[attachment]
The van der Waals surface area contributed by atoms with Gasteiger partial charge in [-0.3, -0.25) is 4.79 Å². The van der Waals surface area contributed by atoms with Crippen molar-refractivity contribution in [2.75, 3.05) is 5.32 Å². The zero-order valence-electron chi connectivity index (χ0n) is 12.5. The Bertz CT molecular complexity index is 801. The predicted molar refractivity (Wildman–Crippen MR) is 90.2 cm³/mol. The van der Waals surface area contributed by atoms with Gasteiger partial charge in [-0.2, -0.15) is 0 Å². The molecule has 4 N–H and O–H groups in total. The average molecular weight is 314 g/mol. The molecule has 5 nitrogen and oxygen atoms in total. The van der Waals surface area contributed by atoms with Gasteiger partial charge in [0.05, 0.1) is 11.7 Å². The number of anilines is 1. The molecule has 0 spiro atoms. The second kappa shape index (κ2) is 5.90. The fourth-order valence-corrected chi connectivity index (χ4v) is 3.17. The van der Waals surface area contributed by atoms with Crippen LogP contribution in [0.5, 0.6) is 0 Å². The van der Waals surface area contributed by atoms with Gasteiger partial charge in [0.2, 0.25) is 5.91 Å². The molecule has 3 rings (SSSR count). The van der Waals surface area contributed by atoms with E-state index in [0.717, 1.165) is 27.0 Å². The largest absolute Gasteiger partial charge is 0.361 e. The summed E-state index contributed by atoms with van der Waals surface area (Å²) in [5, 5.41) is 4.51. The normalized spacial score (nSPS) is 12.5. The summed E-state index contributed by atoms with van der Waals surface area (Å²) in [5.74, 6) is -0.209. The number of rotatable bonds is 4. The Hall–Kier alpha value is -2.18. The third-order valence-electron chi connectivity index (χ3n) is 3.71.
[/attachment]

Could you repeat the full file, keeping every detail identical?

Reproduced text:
The van der Waals surface area contributed by atoms with Gasteiger partial charge in [-0.3, -0.25) is 4.79 Å². The van der Waals surface area contributed by atoms with Crippen molar-refractivity contribution in [2.75, 3.05) is 5.32 Å². The zero-order valence-electron chi connectivity index (χ0n) is 12.5. The Bertz CT molecular complexity index is 801. The predicted molar refractivity (Wildman–Crippen MR) is 90.2 cm³/mol. The van der Waals surface area contributed by atoms with Gasteiger partial charge in [-0.2, -0.15) is 0 Å². The molecule has 4 N–H and O–H groups in total. The average molecular weight is 314 g/mol. The molecule has 5 nitrogen and oxygen atoms in total. The van der Waals surface area contributed by atoms with Gasteiger partial charge in [0.05, 0.1) is 11.7 Å². The number of anilines is 1. The molecule has 0 spiro atoms. The second kappa shape index (κ2) is 5.90. The fourth-order valence-corrected chi connectivity index (χ4v) is 3.17. The van der Waals surface area contributed by atoms with Crippen LogP contribution in [0.5, 0.6) is 0 Å². The van der Waals surface area contributed by atoms with Gasteiger partial charge in [0.2, 0.25) is 5.91 Å². The molecule has 3 rings (SSSR count). The van der Waals surface area contributed by atoms with E-state index in [0.717, 1.165) is 27.0 Å². The largest absolute Gasteiger partial charge is 0.361 e. The summed E-state index contributed by atoms with van der Waals surface area (Å²) in [5, 5.41) is 4.51. The normalized spacial score (nSPS) is 12.5. The summed E-state index contributed by atoms with van der Waals surface area (Å²) in [5.74, 6) is -0.209. The number of rotatable bonds is 4. The Hall–Kier alpha value is -2.18. The third-order valence-electron chi connectivity index (χ3n) is 3.71.